10/1/19 was down -1.07 to 60.47. That was quite a hair-cut the component suffered on Friday's kill. The ZZZs settled premium to the component by +4.05. Maybe there were enough traders aware of the fact that cutouts were very strong (being up +3.11) to keep the ZZZs at a strong premium to the component. The model calculates that packers' margins were a rather attractive +$39.41/index hog. That sent packers out buying hogs yesterday morning with the total purchases by the time the afternoon report came out at 120.3% of the moving average daily purchases of total hogs and 118.1% on the index hogs. Those are very high number for a Monday.
The six-day moving average carcass weight firmed to 214.52#. That is +1.97# yr/yr. Since 10/14/19 the 6-day moving average carcass weights have jumped +2.27#. That may mean producers are getting behind a little in their shipments or it may mean hogs are finishing more quickly with cool weather and fresh corn. In looking at the kill since 9/1/19, it is almost exactly the same as projected from the last H&P Report so it may be rapid hog growth that has firmed the carcass weights.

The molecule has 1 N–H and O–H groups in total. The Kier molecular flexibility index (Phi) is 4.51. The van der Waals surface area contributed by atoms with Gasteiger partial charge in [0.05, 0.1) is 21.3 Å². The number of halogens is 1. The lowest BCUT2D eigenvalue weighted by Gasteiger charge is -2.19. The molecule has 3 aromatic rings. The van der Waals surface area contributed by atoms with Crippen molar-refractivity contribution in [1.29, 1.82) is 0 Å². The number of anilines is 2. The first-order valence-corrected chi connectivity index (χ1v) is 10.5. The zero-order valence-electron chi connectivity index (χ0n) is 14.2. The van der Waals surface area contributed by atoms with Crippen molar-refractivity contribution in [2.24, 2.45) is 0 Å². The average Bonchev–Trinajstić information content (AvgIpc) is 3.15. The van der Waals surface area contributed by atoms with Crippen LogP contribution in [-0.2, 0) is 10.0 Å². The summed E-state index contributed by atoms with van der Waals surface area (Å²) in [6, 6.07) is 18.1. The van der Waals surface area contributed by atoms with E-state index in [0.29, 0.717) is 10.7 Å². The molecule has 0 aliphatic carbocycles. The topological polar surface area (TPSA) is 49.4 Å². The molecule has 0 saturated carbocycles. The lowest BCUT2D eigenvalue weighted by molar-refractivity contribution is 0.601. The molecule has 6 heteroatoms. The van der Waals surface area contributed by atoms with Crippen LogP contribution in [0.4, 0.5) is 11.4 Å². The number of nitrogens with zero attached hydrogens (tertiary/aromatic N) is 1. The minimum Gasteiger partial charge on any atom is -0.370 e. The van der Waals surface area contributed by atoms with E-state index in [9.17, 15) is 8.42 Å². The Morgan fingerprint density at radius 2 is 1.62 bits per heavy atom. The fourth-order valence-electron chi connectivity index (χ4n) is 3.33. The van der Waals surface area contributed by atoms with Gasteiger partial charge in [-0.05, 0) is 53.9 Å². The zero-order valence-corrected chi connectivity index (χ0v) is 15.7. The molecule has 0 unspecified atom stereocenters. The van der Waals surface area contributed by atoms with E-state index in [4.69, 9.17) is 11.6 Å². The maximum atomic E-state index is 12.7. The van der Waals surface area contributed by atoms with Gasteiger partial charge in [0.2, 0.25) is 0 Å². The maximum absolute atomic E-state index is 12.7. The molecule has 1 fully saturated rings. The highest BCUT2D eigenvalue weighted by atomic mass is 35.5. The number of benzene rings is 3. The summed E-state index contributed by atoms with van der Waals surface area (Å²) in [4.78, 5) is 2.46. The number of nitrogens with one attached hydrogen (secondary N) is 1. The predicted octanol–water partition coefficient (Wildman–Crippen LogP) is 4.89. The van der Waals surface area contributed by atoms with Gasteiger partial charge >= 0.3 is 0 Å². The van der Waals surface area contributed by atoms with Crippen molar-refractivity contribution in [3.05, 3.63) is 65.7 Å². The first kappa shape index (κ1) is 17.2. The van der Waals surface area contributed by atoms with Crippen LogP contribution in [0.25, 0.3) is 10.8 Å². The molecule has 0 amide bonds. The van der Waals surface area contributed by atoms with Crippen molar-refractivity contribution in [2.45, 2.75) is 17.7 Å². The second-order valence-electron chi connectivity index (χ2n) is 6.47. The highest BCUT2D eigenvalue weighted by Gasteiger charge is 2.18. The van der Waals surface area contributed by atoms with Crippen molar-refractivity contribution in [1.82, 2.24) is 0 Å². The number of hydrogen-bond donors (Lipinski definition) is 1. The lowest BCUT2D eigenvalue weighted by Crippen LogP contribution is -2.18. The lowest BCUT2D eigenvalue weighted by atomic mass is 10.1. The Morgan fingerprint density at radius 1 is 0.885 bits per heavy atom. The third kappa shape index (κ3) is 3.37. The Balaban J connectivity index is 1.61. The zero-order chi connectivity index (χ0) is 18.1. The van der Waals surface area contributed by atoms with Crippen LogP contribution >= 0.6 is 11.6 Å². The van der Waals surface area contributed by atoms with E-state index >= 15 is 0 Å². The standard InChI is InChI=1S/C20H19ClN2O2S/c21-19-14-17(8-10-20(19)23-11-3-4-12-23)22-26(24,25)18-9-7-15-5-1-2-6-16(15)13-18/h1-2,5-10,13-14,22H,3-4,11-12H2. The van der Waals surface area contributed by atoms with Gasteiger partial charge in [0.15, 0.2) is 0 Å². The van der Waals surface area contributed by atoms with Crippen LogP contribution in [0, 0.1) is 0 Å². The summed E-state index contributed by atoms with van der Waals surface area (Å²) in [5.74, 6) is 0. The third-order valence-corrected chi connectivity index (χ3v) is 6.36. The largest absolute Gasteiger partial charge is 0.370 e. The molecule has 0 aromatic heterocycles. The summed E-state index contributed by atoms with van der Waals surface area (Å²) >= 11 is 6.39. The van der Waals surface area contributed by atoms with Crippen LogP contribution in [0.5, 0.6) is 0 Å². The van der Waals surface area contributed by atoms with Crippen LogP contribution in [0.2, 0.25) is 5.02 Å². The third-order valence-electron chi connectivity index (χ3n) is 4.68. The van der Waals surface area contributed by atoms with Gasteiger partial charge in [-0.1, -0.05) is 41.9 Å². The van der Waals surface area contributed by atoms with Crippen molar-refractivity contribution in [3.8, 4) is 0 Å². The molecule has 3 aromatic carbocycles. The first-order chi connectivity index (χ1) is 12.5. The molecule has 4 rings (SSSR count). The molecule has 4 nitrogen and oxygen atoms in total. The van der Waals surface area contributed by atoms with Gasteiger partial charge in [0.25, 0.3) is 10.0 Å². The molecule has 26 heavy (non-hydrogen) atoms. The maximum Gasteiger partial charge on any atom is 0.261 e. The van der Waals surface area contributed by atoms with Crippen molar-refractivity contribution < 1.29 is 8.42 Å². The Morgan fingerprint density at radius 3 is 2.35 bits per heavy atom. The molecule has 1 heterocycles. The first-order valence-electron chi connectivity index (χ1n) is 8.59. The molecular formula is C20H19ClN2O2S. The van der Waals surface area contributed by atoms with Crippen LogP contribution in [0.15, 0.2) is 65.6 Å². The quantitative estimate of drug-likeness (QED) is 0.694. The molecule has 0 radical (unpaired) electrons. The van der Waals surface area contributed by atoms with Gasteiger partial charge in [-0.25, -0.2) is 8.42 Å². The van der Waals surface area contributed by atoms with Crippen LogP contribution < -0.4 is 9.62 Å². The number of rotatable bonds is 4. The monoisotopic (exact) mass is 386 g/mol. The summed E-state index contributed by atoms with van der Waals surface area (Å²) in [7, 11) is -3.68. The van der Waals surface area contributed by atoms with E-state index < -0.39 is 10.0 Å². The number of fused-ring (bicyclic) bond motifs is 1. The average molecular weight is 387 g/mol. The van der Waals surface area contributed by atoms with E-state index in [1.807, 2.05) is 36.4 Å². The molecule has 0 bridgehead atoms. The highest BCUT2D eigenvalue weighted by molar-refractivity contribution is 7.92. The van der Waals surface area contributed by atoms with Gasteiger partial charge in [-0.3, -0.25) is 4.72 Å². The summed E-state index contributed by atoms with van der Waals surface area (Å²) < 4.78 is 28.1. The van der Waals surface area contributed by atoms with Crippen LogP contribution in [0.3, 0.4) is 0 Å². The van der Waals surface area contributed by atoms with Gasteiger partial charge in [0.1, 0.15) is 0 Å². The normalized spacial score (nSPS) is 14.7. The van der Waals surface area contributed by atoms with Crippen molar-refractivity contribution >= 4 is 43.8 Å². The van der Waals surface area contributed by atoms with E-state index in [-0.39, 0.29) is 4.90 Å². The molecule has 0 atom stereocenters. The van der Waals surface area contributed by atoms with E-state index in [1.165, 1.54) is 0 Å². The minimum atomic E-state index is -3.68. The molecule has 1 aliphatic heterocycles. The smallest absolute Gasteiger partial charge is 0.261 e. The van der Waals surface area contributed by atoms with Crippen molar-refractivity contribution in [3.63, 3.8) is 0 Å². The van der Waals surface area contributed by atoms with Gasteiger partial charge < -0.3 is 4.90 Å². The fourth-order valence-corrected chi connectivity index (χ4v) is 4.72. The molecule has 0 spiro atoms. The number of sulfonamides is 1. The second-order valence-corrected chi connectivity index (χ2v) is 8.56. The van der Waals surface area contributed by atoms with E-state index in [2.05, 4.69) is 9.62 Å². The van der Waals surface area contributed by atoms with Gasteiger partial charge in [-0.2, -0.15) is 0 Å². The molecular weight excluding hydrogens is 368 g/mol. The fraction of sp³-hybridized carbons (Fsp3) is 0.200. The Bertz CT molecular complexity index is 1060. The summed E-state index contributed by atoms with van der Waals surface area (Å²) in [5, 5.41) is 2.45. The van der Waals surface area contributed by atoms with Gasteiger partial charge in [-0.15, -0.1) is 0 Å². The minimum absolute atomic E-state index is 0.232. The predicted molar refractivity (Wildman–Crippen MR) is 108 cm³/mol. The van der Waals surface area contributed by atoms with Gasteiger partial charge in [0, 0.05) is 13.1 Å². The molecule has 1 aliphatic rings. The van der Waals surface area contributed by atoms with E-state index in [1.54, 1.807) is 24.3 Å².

Packer hogs are -0.67# lighter than the non-packer hogs so packers seem to be very current in their shipments and they are still shipping about 40% of the kill mix. Sometimes when packers keep very current in their shipments it foretells some weakness to come in the CME Lean Hog Index. If the jump in the cutouts is hinting that demand is moving up, that will keep packers bidding firm. All indications are that world pork supplies are tight because of the disease in China. The price of pork is two to three times higher in China than in the U.S.A. suggesting there is room for the price of pork here to move up if trade were to be allowed to move freely.
I am still long hog futures and it is not working out very well and pre-opening is suggesting the ZZZs will be taken down a notch again today. I still think the seasonality low has been posted and we are now in for a long, long search for the next seasonality high in the CME Lean Hog Index. That may take months and months to find. It usually shows up around Independence Day.